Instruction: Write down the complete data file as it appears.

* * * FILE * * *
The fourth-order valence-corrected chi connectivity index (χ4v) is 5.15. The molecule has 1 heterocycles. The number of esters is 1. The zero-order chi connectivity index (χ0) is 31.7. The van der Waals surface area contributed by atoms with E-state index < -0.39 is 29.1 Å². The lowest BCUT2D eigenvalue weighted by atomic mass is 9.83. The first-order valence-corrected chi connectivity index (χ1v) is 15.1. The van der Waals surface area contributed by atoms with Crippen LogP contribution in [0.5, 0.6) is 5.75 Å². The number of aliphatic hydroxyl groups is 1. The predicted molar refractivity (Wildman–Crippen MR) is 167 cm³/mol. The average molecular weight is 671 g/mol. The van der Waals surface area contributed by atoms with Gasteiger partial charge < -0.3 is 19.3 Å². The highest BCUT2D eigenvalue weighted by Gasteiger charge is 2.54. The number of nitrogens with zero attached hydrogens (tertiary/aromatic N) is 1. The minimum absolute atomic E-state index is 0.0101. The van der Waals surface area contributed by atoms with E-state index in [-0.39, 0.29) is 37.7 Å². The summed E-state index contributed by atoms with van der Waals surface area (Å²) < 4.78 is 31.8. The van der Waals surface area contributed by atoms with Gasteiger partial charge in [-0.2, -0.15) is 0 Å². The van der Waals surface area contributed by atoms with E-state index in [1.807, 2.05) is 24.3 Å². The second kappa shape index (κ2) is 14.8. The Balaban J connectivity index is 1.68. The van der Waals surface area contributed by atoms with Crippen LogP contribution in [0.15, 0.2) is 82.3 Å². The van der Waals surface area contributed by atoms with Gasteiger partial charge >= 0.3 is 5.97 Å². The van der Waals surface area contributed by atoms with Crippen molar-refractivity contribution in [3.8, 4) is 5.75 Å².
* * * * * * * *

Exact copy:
The fourth-order valence-corrected chi connectivity index (χ4v) is 5.15. The molecule has 1 heterocycles. The number of esters is 1. The zero-order chi connectivity index (χ0) is 31.7. The van der Waals surface area contributed by atoms with E-state index < -0.39 is 29.1 Å². The lowest BCUT2D eigenvalue weighted by atomic mass is 9.83. The first-order valence-corrected chi connectivity index (χ1v) is 15.1. The van der Waals surface area contributed by atoms with Crippen LogP contribution in [0.5, 0.6) is 5.75 Å². The number of aliphatic hydroxyl groups is 1. The predicted molar refractivity (Wildman–Crippen MR) is 167 cm³/mol. The average molecular weight is 671 g/mol. The van der Waals surface area contributed by atoms with Gasteiger partial charge < -0.3 is 19.3 Å². The highest BCUT2D eigenvalue weighted by Gasteiger charge is 2.54. The number of nitrogens with zero attached hydrogens (tertiary/aromatic N) is 1. The minimum absolute atomic E-state index is 0.0101. The van der Waals surface area contributed by atoms with E-state index in [-0.39, 0.29) is 37.7 Å². The summed E-state index contributed by atoms with van der Waals surface area (Å²) < 4.78 is 31.8. The van der Waals surface area contributed by atoms with Gasteiger partial charge in [-0.2, -0.15) is 0 Å². The van der Waals surface area contributed by atoms with E-state index in [1.807, 2.05) is 24.3 Å². The second kappa shape index (κ2) is 14.8. The Balaban J connectivity index is 1.68. The van der Waals surface area contributed by atoms with Crippen LogP contribution in [0.15, 0.2) is 82.3 Å². The van der Waals surface area contributed by atoms with Gasteiger partial charge >= 0.3 is 5.97 Å². The van der Waals surface area contributed by atoms with Crippen molar-refractivity contribution in [3.8, 4) is 5.75 Å².